Consumer confidence dipped in early January as rising gas prices overshadowed an improved job outlook and passage of temporary federal tax breaks. The preliminary reading of the Reuters/University of Michigan Consumer Sentiment Index dropped to 72.7 in January, down from 74.5 in December and 74.4 in January 2010.
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Consumers’ current view of the economy was negatively affected by gas prices hitting the $3 mark, as the survey's barometer of current economic conditions was 79.8 in early January, down sharply from 85.3 in December and below the 81.1 reading last January.
However, consumers are more optimistic about the future economic outlook. The 12-month economic outlook index jumped to 87, which was the highest since September 2009, and the survey’s gauge of consumer expectations rose to 68.2 from 67.5 in December.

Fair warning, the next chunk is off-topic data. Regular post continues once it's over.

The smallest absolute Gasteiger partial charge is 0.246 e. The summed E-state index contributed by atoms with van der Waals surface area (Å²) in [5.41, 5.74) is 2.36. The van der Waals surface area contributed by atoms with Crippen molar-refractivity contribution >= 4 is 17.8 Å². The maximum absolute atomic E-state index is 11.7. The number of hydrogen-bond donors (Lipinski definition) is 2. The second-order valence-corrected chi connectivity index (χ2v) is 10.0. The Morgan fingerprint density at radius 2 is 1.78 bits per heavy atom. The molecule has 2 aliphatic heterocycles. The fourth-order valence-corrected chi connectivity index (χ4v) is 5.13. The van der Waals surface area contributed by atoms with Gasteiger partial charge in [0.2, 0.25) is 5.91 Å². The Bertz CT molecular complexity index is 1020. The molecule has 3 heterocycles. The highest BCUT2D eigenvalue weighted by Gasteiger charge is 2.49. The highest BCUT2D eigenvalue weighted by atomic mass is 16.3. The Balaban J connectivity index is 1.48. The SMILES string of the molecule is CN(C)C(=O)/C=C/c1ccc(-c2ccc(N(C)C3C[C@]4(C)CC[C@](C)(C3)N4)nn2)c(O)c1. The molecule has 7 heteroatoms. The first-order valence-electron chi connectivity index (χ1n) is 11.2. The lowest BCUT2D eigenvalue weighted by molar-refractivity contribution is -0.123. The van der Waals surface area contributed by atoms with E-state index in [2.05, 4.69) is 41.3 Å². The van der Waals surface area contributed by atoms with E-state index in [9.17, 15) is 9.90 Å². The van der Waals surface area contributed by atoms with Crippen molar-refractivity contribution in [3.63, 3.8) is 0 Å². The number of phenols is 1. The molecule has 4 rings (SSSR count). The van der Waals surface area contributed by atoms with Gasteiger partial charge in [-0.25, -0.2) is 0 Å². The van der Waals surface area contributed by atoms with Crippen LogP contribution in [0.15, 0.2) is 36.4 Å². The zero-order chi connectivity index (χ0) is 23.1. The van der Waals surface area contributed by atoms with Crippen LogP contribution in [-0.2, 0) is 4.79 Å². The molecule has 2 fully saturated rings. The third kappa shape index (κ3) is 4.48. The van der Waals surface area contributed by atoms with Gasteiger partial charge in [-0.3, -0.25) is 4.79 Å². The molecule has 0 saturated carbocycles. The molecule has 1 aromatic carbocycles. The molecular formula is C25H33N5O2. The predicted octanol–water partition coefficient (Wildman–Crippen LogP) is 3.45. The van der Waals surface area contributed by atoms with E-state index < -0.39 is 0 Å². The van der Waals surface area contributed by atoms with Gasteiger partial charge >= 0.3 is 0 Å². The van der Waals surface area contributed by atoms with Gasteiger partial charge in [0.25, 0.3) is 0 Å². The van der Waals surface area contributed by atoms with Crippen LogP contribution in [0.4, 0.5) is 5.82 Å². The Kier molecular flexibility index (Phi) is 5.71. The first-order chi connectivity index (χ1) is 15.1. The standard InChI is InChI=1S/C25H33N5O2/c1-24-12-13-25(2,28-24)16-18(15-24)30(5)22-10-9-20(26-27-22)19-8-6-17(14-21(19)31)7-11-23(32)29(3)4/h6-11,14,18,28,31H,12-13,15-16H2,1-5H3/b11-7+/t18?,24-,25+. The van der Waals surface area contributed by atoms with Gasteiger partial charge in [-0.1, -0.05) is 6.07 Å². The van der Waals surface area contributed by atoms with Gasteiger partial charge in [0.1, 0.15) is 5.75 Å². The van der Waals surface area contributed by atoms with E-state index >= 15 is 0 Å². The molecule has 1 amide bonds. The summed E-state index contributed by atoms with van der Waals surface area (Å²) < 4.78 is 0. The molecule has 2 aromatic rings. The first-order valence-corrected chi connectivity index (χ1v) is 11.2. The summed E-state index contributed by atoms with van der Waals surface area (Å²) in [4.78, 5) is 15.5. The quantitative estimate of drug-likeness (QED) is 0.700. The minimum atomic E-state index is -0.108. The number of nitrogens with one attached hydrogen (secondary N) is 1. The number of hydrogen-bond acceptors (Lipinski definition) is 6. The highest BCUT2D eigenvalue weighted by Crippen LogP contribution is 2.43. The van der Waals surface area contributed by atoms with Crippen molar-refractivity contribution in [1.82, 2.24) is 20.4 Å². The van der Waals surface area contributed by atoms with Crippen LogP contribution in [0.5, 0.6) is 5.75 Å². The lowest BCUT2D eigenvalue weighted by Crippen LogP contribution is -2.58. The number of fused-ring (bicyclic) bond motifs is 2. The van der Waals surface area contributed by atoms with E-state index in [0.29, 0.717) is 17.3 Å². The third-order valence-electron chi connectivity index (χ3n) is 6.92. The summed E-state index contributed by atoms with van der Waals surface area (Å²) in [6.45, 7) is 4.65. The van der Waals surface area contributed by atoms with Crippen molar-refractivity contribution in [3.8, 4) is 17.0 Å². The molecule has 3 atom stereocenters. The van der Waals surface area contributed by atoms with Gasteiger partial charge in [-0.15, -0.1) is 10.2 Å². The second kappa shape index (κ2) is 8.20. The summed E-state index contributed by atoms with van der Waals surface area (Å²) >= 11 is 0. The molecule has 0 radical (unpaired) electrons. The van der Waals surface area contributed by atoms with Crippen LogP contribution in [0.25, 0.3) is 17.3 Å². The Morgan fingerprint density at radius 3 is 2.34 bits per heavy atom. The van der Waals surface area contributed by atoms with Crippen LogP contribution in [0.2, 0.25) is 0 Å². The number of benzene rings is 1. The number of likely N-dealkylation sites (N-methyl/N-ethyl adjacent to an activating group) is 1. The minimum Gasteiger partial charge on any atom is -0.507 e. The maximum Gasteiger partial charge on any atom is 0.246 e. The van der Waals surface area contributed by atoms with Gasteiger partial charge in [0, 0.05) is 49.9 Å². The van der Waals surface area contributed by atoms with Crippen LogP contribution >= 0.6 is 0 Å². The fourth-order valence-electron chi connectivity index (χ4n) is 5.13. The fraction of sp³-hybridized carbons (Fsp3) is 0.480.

In addition, just 21% of consumers surveyed expected the unemployment rate to increase in the year ahead, the lowest figure recorded in 10 years.
“The stronger performance of the economy was expected to be reflected in the near term by more favorable expected changes in employment,” Richard Curtin, director of surveys of consumers from Thomson Reuters and University of Michigan, said in a statement.
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